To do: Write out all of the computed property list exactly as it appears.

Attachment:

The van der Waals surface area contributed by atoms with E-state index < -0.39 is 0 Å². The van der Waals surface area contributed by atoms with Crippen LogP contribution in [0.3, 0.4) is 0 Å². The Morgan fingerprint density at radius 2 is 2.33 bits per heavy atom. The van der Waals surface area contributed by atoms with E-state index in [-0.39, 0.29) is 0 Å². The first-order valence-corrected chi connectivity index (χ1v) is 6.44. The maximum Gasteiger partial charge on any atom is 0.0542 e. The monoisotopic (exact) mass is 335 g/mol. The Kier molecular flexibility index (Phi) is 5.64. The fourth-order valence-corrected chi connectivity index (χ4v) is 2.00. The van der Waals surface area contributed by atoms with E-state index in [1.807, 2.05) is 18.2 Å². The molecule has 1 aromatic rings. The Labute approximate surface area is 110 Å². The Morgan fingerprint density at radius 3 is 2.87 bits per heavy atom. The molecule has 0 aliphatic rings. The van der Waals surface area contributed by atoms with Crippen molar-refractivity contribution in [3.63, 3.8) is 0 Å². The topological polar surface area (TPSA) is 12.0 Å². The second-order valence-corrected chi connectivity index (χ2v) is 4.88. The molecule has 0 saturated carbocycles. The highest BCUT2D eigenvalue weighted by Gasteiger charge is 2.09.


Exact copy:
The van der Waals surface area contributed by atoms with E-state index < -0.39 is 0 Å². The van der Waals surface area contributed by atoms with Crippen LogP contribution in [0.3, 0.4) is 0 Å². The Morgan fingerprint density at radius 2 is 2.33 bits per heavy atom. The van der Waals surface area contributed by atoms with E-state index in [-0.39, 0.29) is 0 Å². The first-order valence-corrected chi connectivity index (χ1v) is 6.44. The maximum Gasteiger partial charge on any atom is 0.0542 e. The monoisotopic (exact) mass is 335 g/mol. The Kier molecular flexibility index (Phi) is 5.64. The fourth-order valence-corrected chi connectivity index (χ4v) is 2.00. The van der Waals surface area contributed by atoms with E-state index in [1.807, 2.05) is 18.2 Å². The molecule has 1 aromatic rings. The Labute approximate surface area is 110 Å². The Morgan fingerprint density at radius 3 is 2.87 bits per heavy atom. The molecule has 0 aliphatic rings. The van der Waals surface area contributed by atoms with Crippen molar-refractivity contribution in [3.63, 3.8) is 0 Å². The topological polar surface area (TPSA) is 12.0 Å². The second-order valence-corrected chi connectivity index (χ2v) is 4.88. The molecule has 0 saturated carbocycles. The highest BCUT2D eigenvalue weighted by Gasteiger charge is 2.09.